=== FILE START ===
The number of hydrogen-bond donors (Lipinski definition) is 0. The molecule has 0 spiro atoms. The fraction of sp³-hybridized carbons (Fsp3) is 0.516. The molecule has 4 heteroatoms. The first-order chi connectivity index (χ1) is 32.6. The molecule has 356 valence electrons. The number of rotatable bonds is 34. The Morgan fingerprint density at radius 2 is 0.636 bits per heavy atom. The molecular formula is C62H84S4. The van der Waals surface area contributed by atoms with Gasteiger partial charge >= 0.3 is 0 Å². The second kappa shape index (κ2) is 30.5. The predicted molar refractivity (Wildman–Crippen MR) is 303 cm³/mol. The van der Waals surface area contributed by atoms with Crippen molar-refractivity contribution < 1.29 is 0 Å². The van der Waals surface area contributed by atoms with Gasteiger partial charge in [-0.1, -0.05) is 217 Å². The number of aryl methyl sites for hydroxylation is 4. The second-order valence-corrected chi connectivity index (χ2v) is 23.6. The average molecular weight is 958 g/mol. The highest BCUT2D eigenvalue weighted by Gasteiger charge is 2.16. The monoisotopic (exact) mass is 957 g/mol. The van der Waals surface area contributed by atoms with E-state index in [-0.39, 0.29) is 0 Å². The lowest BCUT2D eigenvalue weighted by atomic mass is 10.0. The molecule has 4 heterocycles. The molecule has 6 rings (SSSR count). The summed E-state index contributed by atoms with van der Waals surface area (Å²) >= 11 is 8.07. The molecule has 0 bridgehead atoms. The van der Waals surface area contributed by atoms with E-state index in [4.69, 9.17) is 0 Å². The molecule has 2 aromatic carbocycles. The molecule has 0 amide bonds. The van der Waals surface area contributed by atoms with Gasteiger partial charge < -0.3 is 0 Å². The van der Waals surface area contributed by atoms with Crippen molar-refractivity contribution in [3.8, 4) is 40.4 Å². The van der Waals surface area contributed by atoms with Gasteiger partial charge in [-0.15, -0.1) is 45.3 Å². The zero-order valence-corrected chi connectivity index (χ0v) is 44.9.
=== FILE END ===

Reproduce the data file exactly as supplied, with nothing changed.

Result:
The number of hydrogen-bond donors (Lipinski definition) is 0. The molecule has 0 spiro atoms. The fraction of sp³-hybridized carbons (Fsp3) is 0.516. The molecule has 4 heteroatoms. The first-order chi connectivity index (χ1) is 32.6. The molecule has 356 valence electrons. The number of rotatable bonds is 34. The Morgan fingerprint density at radius 2 is 0.636 bits per heavy atom. The molecular formula is C62H84S4. The van der Waals surface area contributed by atoms with Gasteiger partial charge >= 0.3 is 0 Å². The second kappa shape index (κ2) is 30.5. The predicted molar refractivity (Wildman–Crippen MR) is 303 cm³/mol. The van der Waals surface area contributed by atoms with Crippen molar-refractivity contribution < 1.29 is 0 Å². The van der Waals surface area contributed by atoms with Gasteiger partial charge in [-0.1, -0.05) is 217 Å². The number of aryl methyl sites for hydroxylation is 4. The second-order valence-corrected chi connectivity index (χ2v) is 23.6. The average molecular weight is 958 g/mol. The highest BCUT2D eigenvalue weighted by Gasteiger charge is 2.16. The monoisotopic (exact) mass is 957 g/mol. The van der Waals surface area contributed by atoms with E-state index in [-0.39, 0.29) is 0 Å². The lowest BCUT2D eigenvalue weighted by atomic mass is 10.0. The molecule has 4 heterocycles. The molecule has 6 rings (SSSR count). The summed E-state index contributed by atoms with van der Waals surface area (Å²) >= 11 is 8.07. The molecule has 0 bridgehead atoms. The van der Waals surface area contributed by atoms with E-state index in [4.69, 9.17) is 0 Å². The molecule has 2 aromatic carbocycles. The molecule has 0 amide bonds. The van der Waals surface area contributed by atoms with Gasteiger partial charge < -0.3 is 0 Å². The van der Waals surface area contributed by atoms with Crippen molar-refractivity contribution in [3.8, 4) is 40.4 Å². The van der Waals surface area contributed by atoms with Gasteiger partial charge in [-0.15, -0.1) is 45.3 Å². The zero-order valence-corrected chi connectivity index (χ0v) is 44.9.